A Process of Reflective Oblivion: Community, Philosophy & Art

This American Philosophical Association blog by Jeremy David Bendik-Keymer (inspired in large part by an interview with artist Misty Morrison on her exhibit “Oblivion”) offers some deeply reflective and inspiring insights about the importance of COMMUNITY to philosophical communities and their various expressions.  

Continue reading

Spotlight on Helena: Field Education & Research

Field education and research is an important part of public philosophy.   Helena and its residents are a huge source of inspiration for us.  We learn and grow from you.  We also get to share how amazing you are with people outside of Helena!  As part of our commitment to living the philosophical life and enriching and fine-tuning our craft, we regularly participate in several conferences and workshops throughout the year. This is also where we get to brag about you, Helena! Check out some highlights from 2019…and things on the radar for 2020!

Continue reading

Elk Shoulder Seasons Ineffective–Time to Think Outside the Box

Montana is home to a lot of elk—134,557 to be more precise. Elk reign prominently in our state’s identity and Montana is better for it. Yet, according to the Elk Management Plan put forth by Montana Fish, Wildlife and Parks (FWP), this is 42,419 elk too many. In this article, 2019 Merlin Community Scholar Fellow Thomas Baumeister, discusses the numerous practical and moral challenges of elk shoulder seasons. Read more!

Continue reading

The Democracy of Wolf Conservation

No other species on this planet elicits stronger emotions in us than the wolf. This should come as no surprise. After all, it’s the wolf which has been in our presence the longest, it’s the wolf with whom we’ve shared our ancestral dwellings and whose descendants we keep as pets today, and it’s the wolf who has shaped our humanity and our relationship to wildness like no other. In this article, 2019 Merlin Community Scholar Fellow Thomas Baumeister, discusses the role of adaptive management, pragmatism, and engaged citizenry in wolf conservation.

Continue reading

Measure of the Hunt: Elk Deserve Better

Elk are elk and their worth does not rely on us, though it is influenced by our ability to identify and communicate that value. If we truly love and appreciate elk, it’s time for hunters to reclaim the ethical highroad of fair chase hunting that honors elk for what they are and demands the hunter to be the very best he or she can be. In this article, 2019 Merlin Community Scholar Fellow Thomas Baumeister, discusses two different “measures” of hunting, how fairness and respect are part and parcel of reverence, and why reinstating the ethical pursuit of the hunted as a measure is important.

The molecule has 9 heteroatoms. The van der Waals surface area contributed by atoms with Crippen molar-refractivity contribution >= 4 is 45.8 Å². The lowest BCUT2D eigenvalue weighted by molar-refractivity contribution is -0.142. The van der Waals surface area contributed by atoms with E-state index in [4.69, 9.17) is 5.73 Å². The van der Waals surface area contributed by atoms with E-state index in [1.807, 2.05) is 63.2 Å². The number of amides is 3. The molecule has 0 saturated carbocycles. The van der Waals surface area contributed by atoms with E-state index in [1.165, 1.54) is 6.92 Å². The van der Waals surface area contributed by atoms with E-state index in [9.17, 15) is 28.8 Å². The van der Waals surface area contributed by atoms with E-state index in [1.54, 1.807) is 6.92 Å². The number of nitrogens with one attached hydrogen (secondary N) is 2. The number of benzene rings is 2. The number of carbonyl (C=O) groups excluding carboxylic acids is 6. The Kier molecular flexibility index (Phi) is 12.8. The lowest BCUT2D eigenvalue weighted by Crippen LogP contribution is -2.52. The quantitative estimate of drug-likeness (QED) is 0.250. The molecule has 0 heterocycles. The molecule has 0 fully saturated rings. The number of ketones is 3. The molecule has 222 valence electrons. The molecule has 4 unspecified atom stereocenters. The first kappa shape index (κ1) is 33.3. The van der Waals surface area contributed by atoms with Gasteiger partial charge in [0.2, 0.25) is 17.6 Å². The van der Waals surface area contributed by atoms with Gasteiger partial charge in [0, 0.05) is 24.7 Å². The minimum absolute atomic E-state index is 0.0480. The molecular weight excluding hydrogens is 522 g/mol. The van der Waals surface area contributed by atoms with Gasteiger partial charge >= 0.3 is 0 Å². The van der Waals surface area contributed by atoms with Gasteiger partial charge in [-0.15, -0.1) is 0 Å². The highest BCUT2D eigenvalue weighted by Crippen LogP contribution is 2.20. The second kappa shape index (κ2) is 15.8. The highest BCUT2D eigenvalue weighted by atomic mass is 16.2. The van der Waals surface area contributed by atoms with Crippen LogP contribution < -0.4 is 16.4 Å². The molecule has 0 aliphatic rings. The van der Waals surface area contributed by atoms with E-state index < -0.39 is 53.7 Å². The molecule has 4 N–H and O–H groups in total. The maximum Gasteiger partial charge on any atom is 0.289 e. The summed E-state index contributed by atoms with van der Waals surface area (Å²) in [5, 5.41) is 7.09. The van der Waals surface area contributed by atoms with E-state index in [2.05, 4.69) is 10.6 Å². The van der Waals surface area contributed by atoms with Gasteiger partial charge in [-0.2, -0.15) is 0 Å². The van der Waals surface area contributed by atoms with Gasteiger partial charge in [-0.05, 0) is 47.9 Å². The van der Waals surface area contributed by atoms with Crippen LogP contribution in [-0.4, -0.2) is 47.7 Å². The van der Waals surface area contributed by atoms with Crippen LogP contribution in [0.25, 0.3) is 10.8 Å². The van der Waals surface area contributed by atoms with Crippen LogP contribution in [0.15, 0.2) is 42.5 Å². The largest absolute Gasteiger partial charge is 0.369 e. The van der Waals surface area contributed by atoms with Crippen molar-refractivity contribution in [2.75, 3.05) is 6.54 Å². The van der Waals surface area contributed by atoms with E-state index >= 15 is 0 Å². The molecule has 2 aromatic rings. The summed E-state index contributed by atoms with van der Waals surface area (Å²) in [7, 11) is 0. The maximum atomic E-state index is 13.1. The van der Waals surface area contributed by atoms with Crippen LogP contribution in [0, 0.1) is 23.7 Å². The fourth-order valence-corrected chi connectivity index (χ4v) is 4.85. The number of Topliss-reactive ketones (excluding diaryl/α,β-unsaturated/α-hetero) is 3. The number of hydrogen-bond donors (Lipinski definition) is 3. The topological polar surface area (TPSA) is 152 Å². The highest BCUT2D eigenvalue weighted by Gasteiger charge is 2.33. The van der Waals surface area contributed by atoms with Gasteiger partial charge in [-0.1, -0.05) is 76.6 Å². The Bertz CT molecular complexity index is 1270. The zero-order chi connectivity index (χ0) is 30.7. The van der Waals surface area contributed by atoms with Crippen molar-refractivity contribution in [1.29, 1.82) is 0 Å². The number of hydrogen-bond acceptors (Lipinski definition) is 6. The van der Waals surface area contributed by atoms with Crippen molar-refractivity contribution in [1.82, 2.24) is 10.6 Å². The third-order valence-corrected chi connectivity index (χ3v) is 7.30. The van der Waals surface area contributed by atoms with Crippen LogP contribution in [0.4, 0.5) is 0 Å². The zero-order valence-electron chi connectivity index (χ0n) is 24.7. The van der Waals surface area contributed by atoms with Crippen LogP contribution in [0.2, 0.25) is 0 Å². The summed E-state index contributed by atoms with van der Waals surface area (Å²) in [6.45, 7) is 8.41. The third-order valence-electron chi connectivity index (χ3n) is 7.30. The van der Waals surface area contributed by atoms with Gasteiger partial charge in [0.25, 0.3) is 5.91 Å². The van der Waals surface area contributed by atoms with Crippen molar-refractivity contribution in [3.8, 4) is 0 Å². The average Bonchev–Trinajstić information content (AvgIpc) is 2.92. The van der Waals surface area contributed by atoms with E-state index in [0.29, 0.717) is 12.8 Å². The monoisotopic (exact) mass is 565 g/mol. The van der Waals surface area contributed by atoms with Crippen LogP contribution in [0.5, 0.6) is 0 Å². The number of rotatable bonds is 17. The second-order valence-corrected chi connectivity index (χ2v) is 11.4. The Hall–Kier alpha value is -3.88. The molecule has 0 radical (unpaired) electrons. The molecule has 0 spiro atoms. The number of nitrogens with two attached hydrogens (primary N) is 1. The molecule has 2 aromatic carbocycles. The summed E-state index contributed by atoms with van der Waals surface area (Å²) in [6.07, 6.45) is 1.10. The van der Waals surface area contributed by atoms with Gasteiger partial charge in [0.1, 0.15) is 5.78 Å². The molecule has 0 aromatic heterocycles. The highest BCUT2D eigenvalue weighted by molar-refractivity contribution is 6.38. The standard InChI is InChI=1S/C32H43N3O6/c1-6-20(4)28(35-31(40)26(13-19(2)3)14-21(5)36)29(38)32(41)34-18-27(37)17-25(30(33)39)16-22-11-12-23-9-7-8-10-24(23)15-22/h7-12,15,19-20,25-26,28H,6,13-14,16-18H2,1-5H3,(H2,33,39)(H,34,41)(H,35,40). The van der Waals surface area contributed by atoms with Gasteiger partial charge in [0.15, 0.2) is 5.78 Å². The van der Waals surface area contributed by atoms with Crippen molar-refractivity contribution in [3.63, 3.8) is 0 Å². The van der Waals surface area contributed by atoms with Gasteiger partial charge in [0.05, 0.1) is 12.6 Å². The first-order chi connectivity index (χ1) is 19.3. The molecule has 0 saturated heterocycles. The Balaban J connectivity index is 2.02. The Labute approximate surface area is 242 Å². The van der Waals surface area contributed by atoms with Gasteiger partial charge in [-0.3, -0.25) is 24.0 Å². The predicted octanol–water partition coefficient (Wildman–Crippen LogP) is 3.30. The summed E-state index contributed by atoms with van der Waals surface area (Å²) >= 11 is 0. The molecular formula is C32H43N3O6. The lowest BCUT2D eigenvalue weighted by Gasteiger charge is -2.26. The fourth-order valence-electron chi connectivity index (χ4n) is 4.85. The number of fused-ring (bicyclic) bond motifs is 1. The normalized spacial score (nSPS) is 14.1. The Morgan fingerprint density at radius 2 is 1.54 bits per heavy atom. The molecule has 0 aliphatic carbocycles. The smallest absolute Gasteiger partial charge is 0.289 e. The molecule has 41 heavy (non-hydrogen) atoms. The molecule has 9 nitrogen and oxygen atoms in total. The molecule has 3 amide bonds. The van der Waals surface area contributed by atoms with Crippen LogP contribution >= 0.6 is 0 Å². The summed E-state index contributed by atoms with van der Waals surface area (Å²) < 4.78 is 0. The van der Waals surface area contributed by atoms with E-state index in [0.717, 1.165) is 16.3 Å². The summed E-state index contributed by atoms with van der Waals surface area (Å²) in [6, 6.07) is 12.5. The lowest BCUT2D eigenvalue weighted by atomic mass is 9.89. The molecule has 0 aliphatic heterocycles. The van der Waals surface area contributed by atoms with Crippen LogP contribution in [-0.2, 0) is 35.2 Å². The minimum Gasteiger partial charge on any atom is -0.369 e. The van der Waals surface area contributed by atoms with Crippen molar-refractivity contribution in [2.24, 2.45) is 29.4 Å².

Continue reading

Theodor W. Adorno: The Culture Industry (Part 2)

This article, written by Merlin volunteer and scholar Jonathan Drake, explores the work of Theodor W. Adorno and offers an analysis of his philosophical reflections on the “culture industry,” Marx’s commodity fetishism, mass media, and the liberating potential of art.

Continue reading

Theodor W. Adorno: An Introduction (Part 1)

A founding member of the Frankfurt School and the philosophical style known as critical theory, Theodor W. Adorno’s contributions continue to have an impact on philosophical, sociological, and aesthetic thought. This article, written by Merlin volunteer and scholar Jonathan Drake, offers an introduction to his works and influence, as well as some important clarifications about his critique of western philosophy and the enlightenment.

Continue reading

Frankenstein: Evil, Morality & Phronesis

Mary Shelley’s novel Frankenstein is a ubiquitous feature of popular culture, continuously adapted and revisited. Dr. Raymond Boisvert, Professor of Philosophy Emeritus, argues that Frankenstein endures because of its sophisticated treatment of morality. Victor, a brilliant thinker who sees science as a means of transcending natural limits, creates life (Frankenstein’s “monster”) only to demean and abandon his creation. But Boisvert argues that Victor is a complex figure — neither inherently evil, nor the product of a corrupt or evil society. Instead Victor’s failings can better be understood by examining two different ethical models: Evil as Absence & Evil as Banal.

Continue reading